verb (used with object)

to fail to fulfill the expectations or wishes of: His gross ingratitude disappointed us.
to defeat the fulfillment of (hopes, plans, etc.); thwart; frustrate: to be disappointed in love.

verb (used without object)

to bring or cause disappointment.

Origin of disappoint

First recorded in 1400–50; late Middle English word from Middle French word desappointer. See dis-1, appoint
Related formsdis·ap·point·er, noun

Synonyms for disappoint

Dictionary.com Unabridged Based on the Random House Unabridged Dictionary, © Random House, Inc. 2019

Examples from the Web for disappoint

Contemporary Examples of disappoint

Historical Examples of disappoint

  • He did not disappoint the hopes of his friends in regard to his fiscal abilities.

    The Grand Old Man

    Richard B. Cook

  • But he had asked her to go to the theatre, and he did not wish to disappoint her.

    The Foolish Lovers

    St. John G. Ervine

  • Of course, Martin had not meant to disappoint her, nor deliberately hurt her.


    Mr. and Mrs. Haldeman-Julius

  • They've always wanted a sister to pet; and Aunt Phoebe is hoping you'll not disappoint her.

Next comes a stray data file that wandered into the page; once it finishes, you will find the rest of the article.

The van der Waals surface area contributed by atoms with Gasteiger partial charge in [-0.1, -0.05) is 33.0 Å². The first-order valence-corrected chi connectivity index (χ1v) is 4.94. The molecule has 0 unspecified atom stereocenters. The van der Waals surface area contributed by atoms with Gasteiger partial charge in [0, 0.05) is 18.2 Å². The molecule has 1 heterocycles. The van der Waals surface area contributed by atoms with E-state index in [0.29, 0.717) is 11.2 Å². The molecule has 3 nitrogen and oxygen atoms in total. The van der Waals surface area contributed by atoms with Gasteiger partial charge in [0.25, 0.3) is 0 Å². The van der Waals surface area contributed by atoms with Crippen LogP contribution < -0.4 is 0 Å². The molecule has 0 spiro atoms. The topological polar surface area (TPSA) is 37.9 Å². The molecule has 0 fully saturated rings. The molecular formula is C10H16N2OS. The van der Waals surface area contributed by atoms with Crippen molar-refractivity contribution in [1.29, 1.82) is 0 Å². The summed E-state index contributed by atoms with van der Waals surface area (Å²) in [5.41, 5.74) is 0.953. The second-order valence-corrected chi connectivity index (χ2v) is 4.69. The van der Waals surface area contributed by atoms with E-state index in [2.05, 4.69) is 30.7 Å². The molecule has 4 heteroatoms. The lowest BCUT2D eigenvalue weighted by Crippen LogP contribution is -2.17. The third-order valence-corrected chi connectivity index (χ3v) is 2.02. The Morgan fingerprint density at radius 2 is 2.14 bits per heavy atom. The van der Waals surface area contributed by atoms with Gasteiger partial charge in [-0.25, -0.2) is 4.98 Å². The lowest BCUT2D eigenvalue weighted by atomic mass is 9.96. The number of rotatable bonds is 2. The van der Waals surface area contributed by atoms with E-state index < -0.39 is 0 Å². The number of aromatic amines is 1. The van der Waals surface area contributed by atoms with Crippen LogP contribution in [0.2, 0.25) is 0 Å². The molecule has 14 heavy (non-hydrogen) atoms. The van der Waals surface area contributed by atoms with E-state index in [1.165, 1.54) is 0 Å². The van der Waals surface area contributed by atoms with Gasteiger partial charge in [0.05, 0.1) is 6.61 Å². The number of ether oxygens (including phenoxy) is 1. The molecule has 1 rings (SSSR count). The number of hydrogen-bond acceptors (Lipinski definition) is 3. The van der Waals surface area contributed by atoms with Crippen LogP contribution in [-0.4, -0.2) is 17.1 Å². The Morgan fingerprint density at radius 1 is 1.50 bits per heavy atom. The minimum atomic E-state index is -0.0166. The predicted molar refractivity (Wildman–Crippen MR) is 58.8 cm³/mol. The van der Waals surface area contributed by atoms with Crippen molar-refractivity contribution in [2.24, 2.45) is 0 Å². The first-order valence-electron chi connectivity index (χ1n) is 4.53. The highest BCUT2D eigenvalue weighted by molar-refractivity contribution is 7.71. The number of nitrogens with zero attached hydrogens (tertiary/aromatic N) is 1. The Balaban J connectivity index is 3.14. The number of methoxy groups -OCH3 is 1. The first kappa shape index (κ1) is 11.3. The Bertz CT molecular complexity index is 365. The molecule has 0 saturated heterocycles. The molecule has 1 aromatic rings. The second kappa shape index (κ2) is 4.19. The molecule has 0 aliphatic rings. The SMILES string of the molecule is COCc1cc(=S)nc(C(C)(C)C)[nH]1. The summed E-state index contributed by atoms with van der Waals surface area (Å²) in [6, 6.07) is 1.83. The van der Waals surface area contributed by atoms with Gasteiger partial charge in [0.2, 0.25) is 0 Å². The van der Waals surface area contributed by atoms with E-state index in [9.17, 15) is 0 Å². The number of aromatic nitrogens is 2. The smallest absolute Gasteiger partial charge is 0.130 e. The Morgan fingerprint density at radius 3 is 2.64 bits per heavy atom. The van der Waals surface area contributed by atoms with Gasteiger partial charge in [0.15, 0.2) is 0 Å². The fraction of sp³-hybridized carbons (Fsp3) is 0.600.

Good Indian

    B. M. Bower

  • I dared not disappoint him by telling him that I loved Charley Osborne.

    Wilfrid Cumbermede

    George MacDonald

British Dictionary definitions for disappoint


verb (tr)

to fail to meet the expectations, hopes, desires, or standards of; let down
to prevent the fulfilment of (a plan, intention, etc); frustrate; thwart

Word Origin for disappoint

C15 (originally meaning: to remove from office): from Old French desapointier; see dis- 1, appoint
Collins English Dictionary - Complete & Unabridged 2012 Digital Edition © William Collins Sons & Co. Ltd. 1979, 1986 © HarperCollins Publishers 1998, 2000, 2003, 2005, 2006, 2007, 2009, 2012

Word Origin and History for disappoint

early 15c., "dispossess of appointed office," from Middle French desappointer (14c.) "undo the appointment, remove from office," from des- (see dis-) + appointer "appoint" (see appoint).

Modern sense of "to frustrate expectations" (late 15c.) is from secondary meaning of "fail to keep an appointment." Related: Disappointed; disappointing.

Online Etymology Dictionary, © 2010 Douglas Harper